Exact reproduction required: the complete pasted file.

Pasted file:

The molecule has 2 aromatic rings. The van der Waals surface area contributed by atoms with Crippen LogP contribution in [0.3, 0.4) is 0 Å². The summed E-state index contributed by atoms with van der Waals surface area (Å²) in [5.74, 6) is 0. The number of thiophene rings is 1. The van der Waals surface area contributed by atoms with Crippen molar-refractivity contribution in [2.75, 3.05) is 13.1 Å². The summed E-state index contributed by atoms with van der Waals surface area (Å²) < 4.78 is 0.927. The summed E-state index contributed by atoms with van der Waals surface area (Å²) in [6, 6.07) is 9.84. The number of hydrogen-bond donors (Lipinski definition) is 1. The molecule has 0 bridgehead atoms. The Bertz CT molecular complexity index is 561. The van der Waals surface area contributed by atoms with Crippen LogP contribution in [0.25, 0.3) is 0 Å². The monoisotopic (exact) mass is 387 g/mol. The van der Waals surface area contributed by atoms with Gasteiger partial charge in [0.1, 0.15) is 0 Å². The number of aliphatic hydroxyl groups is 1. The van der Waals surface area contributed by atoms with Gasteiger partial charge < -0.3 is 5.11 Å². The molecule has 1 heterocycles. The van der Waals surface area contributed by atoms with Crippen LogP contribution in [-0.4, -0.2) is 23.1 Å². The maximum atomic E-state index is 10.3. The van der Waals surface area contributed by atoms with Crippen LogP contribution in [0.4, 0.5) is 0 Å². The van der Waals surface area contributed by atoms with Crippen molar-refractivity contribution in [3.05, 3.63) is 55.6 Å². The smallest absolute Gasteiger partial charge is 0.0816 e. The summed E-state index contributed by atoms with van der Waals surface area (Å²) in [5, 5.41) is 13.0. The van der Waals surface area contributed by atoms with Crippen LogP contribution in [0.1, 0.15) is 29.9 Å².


The molecule has 2 aromatic rings. The van der Waals surface area contributed by atoms with Crippen LogP contribution in [0.3, 0.4) is 0 Å². The summed E-state index contributed by atoms with van der Waals surface area (Å²) in [5.74, 6) is 0. The number of thiophene rings is 1. The van der Waals surface area contributed by atoms with Crippen molar-refractivity contribution in [2.75, 3.05) is 13.1 Å². The summed E-state index contributed by atoms with van der Waals surface area (Å²) < 4.78 is 0.927. The summed E-state index contributed by atoms with van der Waals surface area (Å²) in [6, 6.07) is 9.84. The number of hydrogen-bond donors (Lipinski definition) is 1. The molecule has 0 bridgehead atoms. The Bertz CT molecular complexity index is 561. The van der Waals surface area contributed by atoms with Crippen LogP contribution in [0.25, 0.3) is 0 Å². The monoisotopic (exact) mass is 387 g/mol. The van der Waals surface area contributed by atoms with Gasteiger partial charge in [0.1, 0.15) is 0 Å². The number of aliphatic hydroxyl groups is 1. The van der Waals surface area contributed by atoms with Gasteiger partial charge < -0.3 is 5.11 Å². The molecule has 1 heterocycles. The van der Waals surface area contributed by atoms with Crippen LogP contribution in [-0.4, -0.2) is 23.1 Å². The maximum atomic E-state index is 10.3. The van der Waals surface area contributed by atoms with Crippen LogP contribution in [0.4, 0.5) is 0 Å². The van der Waals surface area contributed by atoms with Crippen molar-refractivity contribution in [3.05, 3.63) is 55.6 Å². The smallest absolute Gasteiger partial charge is 0.0816 e. The summed E-state index contributed by atoms with van der Waals surface area (Å²) in [5, 5.41) is 13.0. The van der Waals surface area contributed by atoms with Crippen LogP contribution in [0.1, 0.15) is 29.9 Å².